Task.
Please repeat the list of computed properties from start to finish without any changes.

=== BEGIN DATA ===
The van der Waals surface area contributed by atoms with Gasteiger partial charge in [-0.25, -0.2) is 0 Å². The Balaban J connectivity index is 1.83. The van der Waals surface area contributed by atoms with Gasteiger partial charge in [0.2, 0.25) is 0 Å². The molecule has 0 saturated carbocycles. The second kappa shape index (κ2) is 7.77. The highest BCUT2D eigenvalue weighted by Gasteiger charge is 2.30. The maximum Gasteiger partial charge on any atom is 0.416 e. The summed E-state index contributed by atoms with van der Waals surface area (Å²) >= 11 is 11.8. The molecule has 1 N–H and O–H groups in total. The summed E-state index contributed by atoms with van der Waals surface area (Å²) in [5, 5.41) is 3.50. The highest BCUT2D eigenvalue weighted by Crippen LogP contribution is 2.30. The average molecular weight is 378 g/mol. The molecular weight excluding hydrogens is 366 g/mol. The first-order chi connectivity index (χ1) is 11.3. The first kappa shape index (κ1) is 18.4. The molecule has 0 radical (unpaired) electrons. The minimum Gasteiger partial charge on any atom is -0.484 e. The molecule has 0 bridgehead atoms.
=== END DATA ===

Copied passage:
The van der Waals surface area contributed by atoms with Gasteiger partial charge in [-0.25, -0.2) is 0 Å². The Balaban J connectivity index is 1.83. The van der Waals surface area contributed by atoms with Gasteiger partial charge in [0.2, 0.25) is 0 Å². The molecule has 0 saturated carbocycles. The second kappa shape index (κ2) is 7.77. The highest BCUT2D eigenvalue weighted by Gasteiger charge is 2.30. The maximum Gasteiger partial charge on any atom is 0.416 e. The summed E-state index contributed by atoms with van der Waals surface area (Å²) >= 11 is 11.8. The molecule has 1 N–H and O–H groups in total. The summed E-state index contributed by atoms with van der Waals surface area (Å²) in [5, 5.41) is 3.50. The highest BCUT2D eigenvalue weighted by Crippen LogP contribution is 2.30. The average molecular weight is 378 g/mol. The molecular weight excluding hydrogens is 366 g/mol. The first-order chi connectivity index (χ1) is 11.3. The first kappa shape index (κ1) is 18.4. The molecule has 0 radical (unpaired) electrons. The minimum Gasteiger partial charge on any atom is -0.484 e. The molecule has 0 bridgehead atoms.